Michigan The New Migrant Boom
In the 1980s Michigan was unusual for its relatively slow-growing Latino population. As Michigan’s economy slid into free fall, the systems of recruitment that pulled Latino workers from Mexico and from the migrant stream into permanent jobs in the state sputtered to a stop. New migration returned during the economic boom of the 1990s, most dramatically in southwest Michigan. By the end of the 1980s almost all of the farm labor in the area was done by Mexican or Central American workers who migrated between Michigan and Florida; many of these workers were undocumented. The economic expansion of the 1990s opened opportunities for these migrants to settle out of the migrant stream and move into service and factory jobs. Around the same time, many Dominicans living in New
York began fleeing drug-related crime, punitive welfare reform, and the harsh policing of the Giuliani administration. These Dominicans came to western Michigan because of ties to the Seventh Day Adventist Church, headquartered in Battle Creek. By 2005 Latinos were the largest ethnic minority in southwest Michigan, with large concentrations in Holland, Wyoming, and Grand Rapids. A similar process brought newcomers to Southwest Detroit, paving the way for new Spanish-language media, including a local affiliate of a national Spanish-language television network.
The sweat of Mexican beet workers in the 1920s had subsidized the early transformation of the United States into a consumer society by making sugar a cheap commodity. At the end of the twentieth century, as Michigan shifted from a landscape of urban factories to one of sprawling suburbs with bountiful shopping centers, Latino workers similarly subsidized the abundant fruits, vegetables, and meat on Michigan tables. They continued to work in fields and packinghouses for wages that were hardly above the bare minimum they needed to survive. At the same time many middle-class women in Michigan worked increasing hours outside their homes, the outcome of women’s liberation struggles and of their families’ rising consumer expectations.
Because neither the government nor middle-class men stepped in to provide the household labor that women customarily performed, middle-class families increasingly relied on Latino, and especially Latina, migrants for tasks such as childcare and cleaning. Labor in homes, like labor in the fields, was poorly paid. In the first decade of the twenty-first century, in a country where expansive suburban consumption had become a key aspect of citizenship, this type of citizenship for some Michiganders still depended on the ability to pay Latinos very little for indispensable labor. As they had been doing for nearly a century in Michigan, Latinos took hold of opportunities to increase their own consumption, by moving from the worst jobs into slightly better ones. But the socioeconomic system relied on paying low wages for farm and household labor, so getting ahead was no easy task.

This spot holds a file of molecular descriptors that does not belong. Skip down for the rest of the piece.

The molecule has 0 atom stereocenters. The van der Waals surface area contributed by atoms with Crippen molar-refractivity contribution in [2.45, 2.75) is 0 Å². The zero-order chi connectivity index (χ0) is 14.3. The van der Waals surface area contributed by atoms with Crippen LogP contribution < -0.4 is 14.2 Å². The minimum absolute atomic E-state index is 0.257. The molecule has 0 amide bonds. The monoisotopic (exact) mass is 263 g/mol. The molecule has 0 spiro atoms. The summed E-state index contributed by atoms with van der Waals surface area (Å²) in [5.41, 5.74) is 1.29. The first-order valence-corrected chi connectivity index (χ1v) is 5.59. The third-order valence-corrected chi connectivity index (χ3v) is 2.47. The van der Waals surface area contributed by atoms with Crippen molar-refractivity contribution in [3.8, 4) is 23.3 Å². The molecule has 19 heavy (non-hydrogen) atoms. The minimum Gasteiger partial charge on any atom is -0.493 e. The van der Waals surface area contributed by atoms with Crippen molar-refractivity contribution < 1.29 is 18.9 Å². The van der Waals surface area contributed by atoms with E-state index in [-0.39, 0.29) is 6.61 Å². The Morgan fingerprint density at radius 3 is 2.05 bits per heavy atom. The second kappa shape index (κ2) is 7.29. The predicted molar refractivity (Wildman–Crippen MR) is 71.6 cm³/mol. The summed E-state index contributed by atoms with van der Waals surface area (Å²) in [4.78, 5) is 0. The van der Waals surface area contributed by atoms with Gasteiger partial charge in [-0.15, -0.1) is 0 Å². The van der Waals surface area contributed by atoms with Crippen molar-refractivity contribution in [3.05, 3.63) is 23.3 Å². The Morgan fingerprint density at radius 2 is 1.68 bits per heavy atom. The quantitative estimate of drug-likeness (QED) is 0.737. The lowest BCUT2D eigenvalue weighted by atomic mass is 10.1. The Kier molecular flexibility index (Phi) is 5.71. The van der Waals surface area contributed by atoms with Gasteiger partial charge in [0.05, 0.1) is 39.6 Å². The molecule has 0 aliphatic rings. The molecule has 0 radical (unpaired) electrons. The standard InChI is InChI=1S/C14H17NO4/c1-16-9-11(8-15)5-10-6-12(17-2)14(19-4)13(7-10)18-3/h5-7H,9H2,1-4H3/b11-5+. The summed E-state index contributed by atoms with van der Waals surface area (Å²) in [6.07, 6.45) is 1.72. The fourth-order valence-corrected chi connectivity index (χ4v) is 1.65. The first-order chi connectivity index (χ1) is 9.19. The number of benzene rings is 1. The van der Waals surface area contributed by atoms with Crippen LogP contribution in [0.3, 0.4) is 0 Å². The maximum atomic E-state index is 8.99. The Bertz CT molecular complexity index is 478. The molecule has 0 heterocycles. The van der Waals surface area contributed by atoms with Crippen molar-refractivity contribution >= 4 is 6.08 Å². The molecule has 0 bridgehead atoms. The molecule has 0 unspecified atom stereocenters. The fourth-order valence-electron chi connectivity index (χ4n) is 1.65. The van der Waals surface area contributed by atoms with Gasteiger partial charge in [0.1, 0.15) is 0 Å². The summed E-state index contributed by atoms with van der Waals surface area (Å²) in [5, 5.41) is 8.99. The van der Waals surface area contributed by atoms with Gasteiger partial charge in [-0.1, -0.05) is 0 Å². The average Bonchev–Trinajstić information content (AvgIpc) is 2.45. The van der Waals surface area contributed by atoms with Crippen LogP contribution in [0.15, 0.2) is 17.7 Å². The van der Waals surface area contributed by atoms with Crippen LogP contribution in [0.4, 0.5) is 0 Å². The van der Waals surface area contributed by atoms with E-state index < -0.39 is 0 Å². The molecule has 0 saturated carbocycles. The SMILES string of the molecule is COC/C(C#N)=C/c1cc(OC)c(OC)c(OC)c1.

When the economic boom of the 1990s came to a shuddering halt after 2001, many politicians blamed Latin American migrants and progressive social programs for the state’s economic woes. A ballot initiative passed in November 2006 banned the use of affirmative action in public universities. Meanwhile, the Bush administration directed Homeland Security officials in Michigan to round up what it called criminal aliens in dragnets called Operation Return to Sender. These sweeps often imprisoned and deported undocumented workers with no criminal record at all, or with minor offenses such as drunk driving. The result was widespread fear, a growing sense of community solidarity, and eventually mobilization in Detroit and southwest Michigan. In 2006 the U.S. House of Representatives passed a measure making immigration violations a felony offense thus turning all undocumented aliens into criminal aliens. The diverse Latino popula-
tions in Michigan took to the streets in protest. Ten thousand marched in Grand Rapids, and 40,000 marched in Detroit. These were by far the largest political demonstrations by Latinos in Michigan history.
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